In terms of existing product, I make incremental changes. I’ll spend a couple days obsessing about some crazy thing like the depth of a pocket and if I decide to go for it, I’ll make the pattern change and never look back. The Lookout pack has seen the most revision over the years. It’s on version 14 or something!

Brandon: You’ve had experience with a wide variety of textiles and hardware, from recycled sailcloth and cuben fiber to chunky Cobra buckles and magnetic Fidlock closures. Where do you see that market going from here? What’s the next big thing in textiles and hardware and what’s due for a shakeup?

JC: This is an awesome question, and one I’m not well equipped enough to answer. I know I’d like to tell you we’re going to have integrated tech in textiles or something, but that moment seems to have come and gone. People really want long lasting, durable equipment that looks cool. It isn’t complicated. As the bag geeks fill out their quivers, the majority of folks just want something to function without breaking on them.

Their expectations are so low, generally speaking, that a pack that lasts for a few years is really what people are hoping for. While TPP readers are more likely to already know where to get these products, and what to look for, it’s my hope that our “cult of quality” grows to other markets. Quality is a “new” concept in sustainability, and I hope to see it grow beyond the para-tactical. I know this doesn’t answer the question really…

Editors Note: It totally does

Brandon: Let’s swing back a bit. What did you find was the most successful way to spread the good word of High Above when you were getting started? How did you get the most useful feedback? I was first introduced when I used to ride bikes with your brother, Pete, and that resulted in a bunch of High Above bags circling around Buffalo, NY in the early days. Though, unless you’ve planted siblings in cities across the USA and Japan, I doubt that was the scalable approach.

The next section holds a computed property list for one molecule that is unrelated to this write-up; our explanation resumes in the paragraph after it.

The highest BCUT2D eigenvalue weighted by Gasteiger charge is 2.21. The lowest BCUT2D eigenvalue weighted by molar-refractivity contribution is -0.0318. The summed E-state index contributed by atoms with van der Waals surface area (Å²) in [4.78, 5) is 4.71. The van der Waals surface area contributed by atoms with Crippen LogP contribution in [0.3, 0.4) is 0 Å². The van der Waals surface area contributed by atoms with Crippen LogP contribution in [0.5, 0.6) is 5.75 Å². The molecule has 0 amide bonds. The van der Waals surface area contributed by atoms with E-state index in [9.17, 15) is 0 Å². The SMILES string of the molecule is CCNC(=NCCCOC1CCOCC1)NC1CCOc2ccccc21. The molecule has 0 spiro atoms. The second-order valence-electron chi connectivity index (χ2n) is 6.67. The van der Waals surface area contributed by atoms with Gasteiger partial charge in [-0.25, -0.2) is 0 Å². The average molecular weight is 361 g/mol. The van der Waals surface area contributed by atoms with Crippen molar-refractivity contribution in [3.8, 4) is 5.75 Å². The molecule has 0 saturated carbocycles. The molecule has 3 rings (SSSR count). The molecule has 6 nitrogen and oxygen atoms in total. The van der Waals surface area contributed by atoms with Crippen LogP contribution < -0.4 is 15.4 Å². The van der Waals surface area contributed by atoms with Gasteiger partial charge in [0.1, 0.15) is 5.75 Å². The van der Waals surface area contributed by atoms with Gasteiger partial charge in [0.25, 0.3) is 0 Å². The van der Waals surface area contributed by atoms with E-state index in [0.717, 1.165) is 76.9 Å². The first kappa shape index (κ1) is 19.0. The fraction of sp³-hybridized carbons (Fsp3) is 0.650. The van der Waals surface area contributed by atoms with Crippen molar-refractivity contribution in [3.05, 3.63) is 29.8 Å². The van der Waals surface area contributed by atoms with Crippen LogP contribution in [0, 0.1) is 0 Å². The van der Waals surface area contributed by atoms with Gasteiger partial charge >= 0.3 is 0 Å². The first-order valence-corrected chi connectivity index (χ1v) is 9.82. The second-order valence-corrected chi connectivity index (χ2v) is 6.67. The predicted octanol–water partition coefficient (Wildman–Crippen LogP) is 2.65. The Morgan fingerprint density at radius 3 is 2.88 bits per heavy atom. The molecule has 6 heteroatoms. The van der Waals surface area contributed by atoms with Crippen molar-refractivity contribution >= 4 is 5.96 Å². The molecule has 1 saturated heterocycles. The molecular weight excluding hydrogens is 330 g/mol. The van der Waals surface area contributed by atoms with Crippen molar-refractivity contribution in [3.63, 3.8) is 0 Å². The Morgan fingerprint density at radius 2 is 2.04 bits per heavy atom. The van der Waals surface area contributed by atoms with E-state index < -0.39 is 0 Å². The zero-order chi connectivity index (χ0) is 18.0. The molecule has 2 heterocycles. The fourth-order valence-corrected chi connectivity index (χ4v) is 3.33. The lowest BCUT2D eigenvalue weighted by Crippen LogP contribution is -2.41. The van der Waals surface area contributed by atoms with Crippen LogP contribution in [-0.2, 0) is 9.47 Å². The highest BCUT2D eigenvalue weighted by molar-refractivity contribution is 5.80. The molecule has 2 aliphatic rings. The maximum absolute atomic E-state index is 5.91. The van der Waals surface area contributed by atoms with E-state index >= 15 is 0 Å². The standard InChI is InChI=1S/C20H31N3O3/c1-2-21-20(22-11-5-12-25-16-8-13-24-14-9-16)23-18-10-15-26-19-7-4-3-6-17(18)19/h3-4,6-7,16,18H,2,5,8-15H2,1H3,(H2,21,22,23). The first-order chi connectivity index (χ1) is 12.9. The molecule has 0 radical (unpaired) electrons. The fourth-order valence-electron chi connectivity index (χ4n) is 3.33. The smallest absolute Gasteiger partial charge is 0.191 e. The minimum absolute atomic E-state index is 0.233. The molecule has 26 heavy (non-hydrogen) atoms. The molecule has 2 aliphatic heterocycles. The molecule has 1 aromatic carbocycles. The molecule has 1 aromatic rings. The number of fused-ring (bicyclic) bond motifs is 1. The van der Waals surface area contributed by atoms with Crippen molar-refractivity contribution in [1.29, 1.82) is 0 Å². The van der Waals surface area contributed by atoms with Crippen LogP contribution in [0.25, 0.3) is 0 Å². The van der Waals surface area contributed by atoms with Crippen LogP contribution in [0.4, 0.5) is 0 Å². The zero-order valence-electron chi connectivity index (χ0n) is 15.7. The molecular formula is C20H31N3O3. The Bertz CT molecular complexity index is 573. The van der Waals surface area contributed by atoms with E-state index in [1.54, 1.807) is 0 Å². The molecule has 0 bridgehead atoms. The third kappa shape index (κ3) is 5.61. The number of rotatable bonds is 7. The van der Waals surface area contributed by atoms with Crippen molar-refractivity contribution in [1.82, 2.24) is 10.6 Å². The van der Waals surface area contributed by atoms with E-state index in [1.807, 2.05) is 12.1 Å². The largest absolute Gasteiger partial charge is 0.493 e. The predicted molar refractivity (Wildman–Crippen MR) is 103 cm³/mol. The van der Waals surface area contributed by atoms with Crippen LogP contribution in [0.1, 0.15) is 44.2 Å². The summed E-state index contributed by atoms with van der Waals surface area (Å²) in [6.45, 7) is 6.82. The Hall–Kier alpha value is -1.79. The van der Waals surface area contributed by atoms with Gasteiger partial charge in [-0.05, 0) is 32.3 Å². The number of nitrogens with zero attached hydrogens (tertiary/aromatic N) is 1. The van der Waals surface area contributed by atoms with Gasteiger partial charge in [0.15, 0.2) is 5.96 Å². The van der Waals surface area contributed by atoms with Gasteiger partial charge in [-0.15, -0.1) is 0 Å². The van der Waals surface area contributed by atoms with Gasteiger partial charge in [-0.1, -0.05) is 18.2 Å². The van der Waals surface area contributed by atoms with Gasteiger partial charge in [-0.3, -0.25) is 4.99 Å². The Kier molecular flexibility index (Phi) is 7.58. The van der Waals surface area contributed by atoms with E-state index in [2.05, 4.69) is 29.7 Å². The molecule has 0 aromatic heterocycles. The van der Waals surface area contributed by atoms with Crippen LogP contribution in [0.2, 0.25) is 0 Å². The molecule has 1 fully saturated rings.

JC: Ha! I did, actually. For every five people that bought a bag, I earned a “sibling,” that was personally excited and invested in the idea of High Above. They told their friends on their own trails, and all I had to do was be honest and consistent. Things grew naturally, and I spent almost nothing on advertising for most of High Above’s ten year history. The focal point of High Above was and continues to be Instagram. Through that, I’ve been able to communicate directly to the people, offer special items to them before posting on the site, and explain who I am, and what we’re trying to do.

Brandon: And now to the future. We’re hot on the tail of the release of the Venture pack, we just saw updates to the Cascadia, bringing it to version 4, and it looks like the Das Radpack has gone into retirement. What’s next for High Above? Are there any products or general updates in the pipeline that you’re excited about?

JC: We’re excited about the future, and we’re so thrilled to announce some products that aren’t fanny packs. As usual, I’ve been obsessing about them for years now, and I’ve been reticent to put them out into the world; US machined hard goods, urban stuff, gravel, bike packing. 2021 is looking bright.